Abstract Title:

Melatonin as a potential counter-effect of hyperalgesia induced by neonatal morphine exposure.

Abstract Source:

Neurosci Lett. 2016 Aug 18. Epub 2016 Aug 18. PMID: 27546822

Abstract Author(s):

Joanna Ripoll Rozisky, Vanessa Leal Scarabelot, Carla de Oliveira, Isabel Cristina de Macedo, Alícia Deitos, Gabriela Laste, Wolnei Caumo, Iraci L S Torres

Article Affiliation:

Joanna Ripoll Rozisky


Morphine administration in the neonatal period can induce long-term effects in pain circuitry leading to hyperalgesia induced by the opioid in adult life. This study explored a new pharmacological approach for reversing this effect of morphine. We focused on melatonin owing its well-known antinociceptive and anti-inflammatory effects, and its ability to interact with the opioid system. We used the formalin test to assess the medium and long-term effects of melatonin administration on hyperalgesia induced by morphine in early life. Newborn rats were divided into two groups: the control group, which received saline, and the morphine group, which received morphine (5μg subcutaneously [s.c.]) in the mid-scapular area, once daily for 7 days, from P8 (postnatal day 8) until P14. At postnatal days 30 (P30) and 60 (P60), both groups were divided in two subgroups, which received melatonin or melatonin vehicle 30min before the formalin test. The nociceptive responseswere assessed by analyzing the total time spent biting, flicking, and licking the formalin-injected hind paw; these responses were recorded during the first 5min (neurogenic/acute phase) and from 15-30min (inflammatory/tonic phase). Initially, animals in the morphine/vehicle group showed increasednociceptive behavior in phase II (inflammatory) of the formalin test at P30, and in the neurogenic and inflammatory phases at P60. These increased nociceptive responses were fully reversed by melatonin administration at either age. These findings show that melatonin administration is a potential means for countering hyperalgesia induced by neonatal morphine exposure in young and adult rats.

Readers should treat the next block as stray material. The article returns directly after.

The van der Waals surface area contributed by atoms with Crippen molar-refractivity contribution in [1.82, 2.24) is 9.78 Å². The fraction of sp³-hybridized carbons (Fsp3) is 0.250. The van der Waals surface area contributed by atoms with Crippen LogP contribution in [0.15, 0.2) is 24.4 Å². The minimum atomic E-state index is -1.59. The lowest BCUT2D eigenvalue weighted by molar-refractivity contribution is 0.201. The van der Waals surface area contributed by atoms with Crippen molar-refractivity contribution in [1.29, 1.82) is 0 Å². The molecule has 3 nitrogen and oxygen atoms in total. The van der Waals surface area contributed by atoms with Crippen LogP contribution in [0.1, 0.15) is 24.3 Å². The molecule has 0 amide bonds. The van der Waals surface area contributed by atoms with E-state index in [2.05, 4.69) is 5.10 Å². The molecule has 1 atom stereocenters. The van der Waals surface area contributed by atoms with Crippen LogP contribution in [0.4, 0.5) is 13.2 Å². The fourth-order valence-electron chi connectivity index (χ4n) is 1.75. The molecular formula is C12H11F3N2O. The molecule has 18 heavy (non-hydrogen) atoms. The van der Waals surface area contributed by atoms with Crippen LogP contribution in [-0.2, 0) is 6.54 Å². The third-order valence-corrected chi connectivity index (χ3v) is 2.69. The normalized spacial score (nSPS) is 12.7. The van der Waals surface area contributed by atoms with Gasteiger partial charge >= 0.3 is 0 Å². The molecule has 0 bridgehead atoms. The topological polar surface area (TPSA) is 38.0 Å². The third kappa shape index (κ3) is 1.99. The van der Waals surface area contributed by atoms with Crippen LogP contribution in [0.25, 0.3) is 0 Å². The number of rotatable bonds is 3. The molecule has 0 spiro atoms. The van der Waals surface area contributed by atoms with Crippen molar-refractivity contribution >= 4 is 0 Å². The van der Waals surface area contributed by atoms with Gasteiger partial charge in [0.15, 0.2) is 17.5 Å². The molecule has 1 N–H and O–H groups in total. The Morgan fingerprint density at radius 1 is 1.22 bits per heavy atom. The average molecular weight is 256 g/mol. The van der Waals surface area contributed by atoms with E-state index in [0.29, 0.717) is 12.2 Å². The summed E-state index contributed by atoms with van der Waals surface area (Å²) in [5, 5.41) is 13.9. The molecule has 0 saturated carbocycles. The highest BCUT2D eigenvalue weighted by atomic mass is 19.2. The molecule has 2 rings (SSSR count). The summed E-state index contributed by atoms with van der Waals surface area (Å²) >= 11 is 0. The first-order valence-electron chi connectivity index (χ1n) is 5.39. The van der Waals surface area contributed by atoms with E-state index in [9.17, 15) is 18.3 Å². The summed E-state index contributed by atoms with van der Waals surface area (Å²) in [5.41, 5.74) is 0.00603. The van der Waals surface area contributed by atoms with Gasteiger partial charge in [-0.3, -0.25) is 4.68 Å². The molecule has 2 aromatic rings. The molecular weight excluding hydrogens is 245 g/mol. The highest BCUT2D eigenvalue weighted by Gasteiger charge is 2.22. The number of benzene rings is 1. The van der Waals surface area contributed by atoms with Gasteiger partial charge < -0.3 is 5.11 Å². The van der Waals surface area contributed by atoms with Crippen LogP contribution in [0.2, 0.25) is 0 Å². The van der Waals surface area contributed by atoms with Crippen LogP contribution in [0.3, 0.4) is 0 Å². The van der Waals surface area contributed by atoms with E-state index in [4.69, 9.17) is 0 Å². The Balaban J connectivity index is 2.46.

Study Type : Animal Study

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